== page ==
Following Copp and Pionk signings, Winnipeg Jets have to make it all fit

Winnipeg Jets General Manager Kevin Cheveldayoff went into the off season with a very challenging to do list. And the Jets hockey boss has managed to check off most of the boxes.

He bolstered the defence by acquiring Brenden Dillon and Nate Schmidt for draft picks. Cheveldayoff managed to re-sign highly respected veteran center Paul Stastny for a reasonable sum of $US375-million. He added some experienced pros up front for league minimum salaries in Riley Nash and Dominic Toninato.

And Cheveldayoff completed his assignments by signing a trio of restricted free agents in defencemen Logan Stanley and Neal Pionk, along with forward Andrew Copp.

Read more:
Winnipeg Jets sign Logan Stanley for the next 2 seasons

Stanley was pretty much a “standard procedure” type of scenario in agreeing to a two-year deal with an average annual value of $US900,000. Far more complicated was finding common ground with Pionk and Copp, who had arbitration hearings scheduled for Aug. 13 and 26 respectively.

Pionk agreed to a four-year deal with an AAV of $US5.875-million on Wednesday. And while there is a suggestion he might have sacrificed a few dollars, especially by foregoing his first two years of unrestricted agency as part of that deal, the 26-year-old Hermantown, Minn., native told reporters on Thursday he is satisfied with how it all worked out.

“It’s all part of negotiation. I think each side probably had to give up a little bit – and that’s where we kind of met in the middle negotiating so to speak,” said Pionk.

“Maybe some people said I left money on the table, my good friends say I’m overpaid. It depends on who you ask.”

Read more:
Winnipeg Jets avoid arbitration with defenseman Neal Pionk

Copp could have left the salary cap strapped Jets between the proverbial rock and a hard place by pushing for a salary that could have been beyond the hockey club ability to pay and stay under the $US81.5-million ceiling. But he didn’t feel entirely comfortable with that kind of strategy.

“I guess I could have pushed and tried to get a longer term deal out of this. I guess I could have pushed for it the Jets weren’t the ones to do that someone else would have, but I didn’t really think that was the right thing to do,” said Copp when asked if he felt like he “took one for the team” by accepting a one year deal for $US3.64-million.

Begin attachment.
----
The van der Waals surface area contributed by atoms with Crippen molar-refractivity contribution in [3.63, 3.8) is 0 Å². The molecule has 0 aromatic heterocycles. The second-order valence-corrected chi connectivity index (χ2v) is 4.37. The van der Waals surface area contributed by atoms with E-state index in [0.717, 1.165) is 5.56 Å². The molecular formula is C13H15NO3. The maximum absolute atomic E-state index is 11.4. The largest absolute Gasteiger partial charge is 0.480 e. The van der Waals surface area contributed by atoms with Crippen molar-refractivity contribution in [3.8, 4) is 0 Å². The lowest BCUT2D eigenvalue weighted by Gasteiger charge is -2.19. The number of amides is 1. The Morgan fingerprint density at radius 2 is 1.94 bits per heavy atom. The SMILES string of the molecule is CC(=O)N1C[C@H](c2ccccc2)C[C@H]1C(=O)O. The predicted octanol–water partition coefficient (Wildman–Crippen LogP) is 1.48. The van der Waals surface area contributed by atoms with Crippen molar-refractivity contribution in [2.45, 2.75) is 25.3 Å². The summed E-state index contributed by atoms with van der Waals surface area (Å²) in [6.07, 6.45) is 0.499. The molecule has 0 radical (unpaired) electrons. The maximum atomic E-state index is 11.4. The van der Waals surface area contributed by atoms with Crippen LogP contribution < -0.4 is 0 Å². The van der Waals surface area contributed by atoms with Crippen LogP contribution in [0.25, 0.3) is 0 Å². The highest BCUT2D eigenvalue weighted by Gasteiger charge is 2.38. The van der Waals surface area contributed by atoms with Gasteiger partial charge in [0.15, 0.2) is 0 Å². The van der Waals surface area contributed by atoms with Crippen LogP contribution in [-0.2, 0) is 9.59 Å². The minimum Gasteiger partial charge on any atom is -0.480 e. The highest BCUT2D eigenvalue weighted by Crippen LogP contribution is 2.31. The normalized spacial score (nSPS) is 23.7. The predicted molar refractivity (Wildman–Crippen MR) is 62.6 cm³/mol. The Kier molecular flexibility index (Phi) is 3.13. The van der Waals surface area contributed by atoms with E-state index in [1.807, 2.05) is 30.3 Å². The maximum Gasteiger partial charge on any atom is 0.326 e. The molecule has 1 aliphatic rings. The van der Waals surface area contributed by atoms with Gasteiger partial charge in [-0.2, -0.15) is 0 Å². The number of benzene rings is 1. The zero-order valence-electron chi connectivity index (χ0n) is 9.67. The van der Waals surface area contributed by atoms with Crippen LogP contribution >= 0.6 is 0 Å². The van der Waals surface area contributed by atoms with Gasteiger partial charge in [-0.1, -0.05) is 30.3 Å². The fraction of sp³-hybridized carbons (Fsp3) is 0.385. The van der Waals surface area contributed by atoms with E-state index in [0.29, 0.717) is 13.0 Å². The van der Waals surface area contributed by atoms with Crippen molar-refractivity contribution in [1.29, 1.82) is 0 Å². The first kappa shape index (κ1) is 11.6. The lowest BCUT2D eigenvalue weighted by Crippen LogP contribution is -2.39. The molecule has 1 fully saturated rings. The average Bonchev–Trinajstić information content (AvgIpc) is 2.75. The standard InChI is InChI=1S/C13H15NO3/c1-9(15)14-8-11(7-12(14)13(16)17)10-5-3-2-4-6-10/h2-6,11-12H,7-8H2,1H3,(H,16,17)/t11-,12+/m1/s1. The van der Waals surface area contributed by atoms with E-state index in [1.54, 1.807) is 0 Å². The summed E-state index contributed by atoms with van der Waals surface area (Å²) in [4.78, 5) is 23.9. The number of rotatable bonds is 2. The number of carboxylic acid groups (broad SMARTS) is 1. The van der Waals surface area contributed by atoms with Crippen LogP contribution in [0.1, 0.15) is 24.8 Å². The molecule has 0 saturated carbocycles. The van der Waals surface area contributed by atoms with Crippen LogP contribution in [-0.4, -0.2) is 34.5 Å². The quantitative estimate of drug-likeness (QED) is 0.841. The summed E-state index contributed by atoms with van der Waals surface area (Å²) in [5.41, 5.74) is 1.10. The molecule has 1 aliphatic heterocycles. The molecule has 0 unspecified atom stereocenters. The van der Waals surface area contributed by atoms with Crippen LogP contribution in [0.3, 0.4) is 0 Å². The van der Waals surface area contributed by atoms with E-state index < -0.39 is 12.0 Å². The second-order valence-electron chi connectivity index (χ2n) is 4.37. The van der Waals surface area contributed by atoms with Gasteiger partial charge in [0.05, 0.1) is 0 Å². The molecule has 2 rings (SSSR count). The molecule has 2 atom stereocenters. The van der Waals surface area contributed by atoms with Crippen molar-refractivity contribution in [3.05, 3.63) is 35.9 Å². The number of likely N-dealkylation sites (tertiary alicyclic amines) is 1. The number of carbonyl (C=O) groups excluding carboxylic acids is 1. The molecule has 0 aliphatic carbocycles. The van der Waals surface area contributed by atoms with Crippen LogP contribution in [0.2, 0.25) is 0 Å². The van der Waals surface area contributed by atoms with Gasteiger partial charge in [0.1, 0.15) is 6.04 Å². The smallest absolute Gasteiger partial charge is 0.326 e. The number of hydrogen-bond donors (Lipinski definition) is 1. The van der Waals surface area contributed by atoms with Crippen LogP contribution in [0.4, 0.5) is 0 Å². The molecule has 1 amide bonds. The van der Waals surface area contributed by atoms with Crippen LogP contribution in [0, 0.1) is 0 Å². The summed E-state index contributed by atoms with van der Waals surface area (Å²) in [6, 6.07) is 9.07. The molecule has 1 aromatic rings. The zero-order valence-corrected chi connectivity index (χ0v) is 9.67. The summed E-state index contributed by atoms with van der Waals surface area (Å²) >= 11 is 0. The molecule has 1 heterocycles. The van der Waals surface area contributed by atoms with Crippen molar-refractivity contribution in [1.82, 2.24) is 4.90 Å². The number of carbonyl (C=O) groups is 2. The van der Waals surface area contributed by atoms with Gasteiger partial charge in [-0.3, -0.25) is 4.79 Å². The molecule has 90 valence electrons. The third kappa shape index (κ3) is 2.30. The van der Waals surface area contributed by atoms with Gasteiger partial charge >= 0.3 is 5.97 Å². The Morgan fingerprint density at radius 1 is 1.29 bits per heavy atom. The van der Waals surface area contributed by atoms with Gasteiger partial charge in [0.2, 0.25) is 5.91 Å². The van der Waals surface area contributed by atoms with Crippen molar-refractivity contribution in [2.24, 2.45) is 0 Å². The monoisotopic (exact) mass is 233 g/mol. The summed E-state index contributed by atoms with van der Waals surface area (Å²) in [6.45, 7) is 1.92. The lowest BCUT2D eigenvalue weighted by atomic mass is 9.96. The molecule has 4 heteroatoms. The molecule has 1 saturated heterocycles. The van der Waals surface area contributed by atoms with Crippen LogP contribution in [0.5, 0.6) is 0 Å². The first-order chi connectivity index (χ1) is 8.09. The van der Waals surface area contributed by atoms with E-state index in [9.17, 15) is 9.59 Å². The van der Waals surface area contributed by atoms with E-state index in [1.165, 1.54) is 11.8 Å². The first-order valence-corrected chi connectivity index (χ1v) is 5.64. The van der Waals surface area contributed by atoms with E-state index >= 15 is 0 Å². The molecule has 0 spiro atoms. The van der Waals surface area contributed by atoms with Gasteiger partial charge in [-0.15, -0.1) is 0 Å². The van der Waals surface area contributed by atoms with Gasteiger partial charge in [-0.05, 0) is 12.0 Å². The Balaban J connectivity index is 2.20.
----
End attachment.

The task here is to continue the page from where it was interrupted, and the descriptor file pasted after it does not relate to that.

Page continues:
“I don’t want to say I wasn’t a team guy, but at the same time they probably gave me more than I would have got in arbitration from accounts that we’ve looked at.”

Copp went through the grinding process that is an arbitration hearing just over two years ago, and while he said avoiding a second such experience wasn’t the incentive for getting this deal done well ahead of his scheduled Aug. 26 hearing, Pionk admitted that was not something he wanted to experience.

“I don’t think either side wants to go to arbitration,” said the smooth-skating but hard-hitting blueliner who was about 48 hours from an Aug. 13 hearing when his deal was announced.

“Obviously I’ve heard it’s kind of a messy process and we came to the conclusion that this was the best deal for both sides.”

Read more:
Hextall on Hockey: Jets’ off-season looking positive so far

And Copp says once the contract was announced for Pionk, that pretty much set the parameters for his deal — which did not turn out to be the long-term pact he’d been aiming for when the Jets playoff run ended in early June.

“Our first conversation happened in June and they asked what we wanted term-wise and we were kinda thinking in that 4-5 year range,” said Copp. “With how the expansion draft set out and with the trades that we made, the cap space went away pretty quickly.

“So it was pretty much one year was the agreed-upon term, because that was basically available and from there it was pretty easy.”

What won’t be quite as easy to determine is what kind of moves Cheveldayoff and his hockey operations will make to remain salary cap compliant.

It’s pretty much expected the Jets will be one of those teams that have to go with a 21 or 22 player roster for the regular season. Former AHL Defenseman of the Year, Sami Niku, is a likely candidate to be waived, and then sent to the Moose or perhaps Europe if there are no takers for his services.

That would leave Nathan Beaulieu as the seventh defenceman. But he’ll also have to clear waivers so that Winnipeg will be able to activate Bryan Little’s $US5.29-million in LTIR dollars — pretty much a repeat of what happened last January with Mathieu Perreault.

Read more:
Potential high for Winnipeg Jets after challenging season: Stastny

And up front, the Jets might have to go with just 12 forwards, leaving no room for Moose Player of the Year David Gustafsson to stick as the 13th man. Purely for economic reasons.

Those are just a couple of potential scenarios. But the bottom line is Winnipeg will go into the season as a contender, and that’s what also eases whatever disappointment Copp might have about having to take it a year at a time — again.

“You look at the trades, we didn’t lose any NHL players off our roster and we added two really valuable d-men that are great players in this league and bring something different — different from each other and different from what we had back there,” said Copp in reference to Brenden Dillon and Nate Schmidt.

“We’ve got a really well-rounded defensive corps now, and depth back there now too. We like where we’re sitting right now and it will be up to us to go out and make it happen.”

© 2021 Global News, a division of Corus Entertainment Inc.

You May Also Like

Top Stories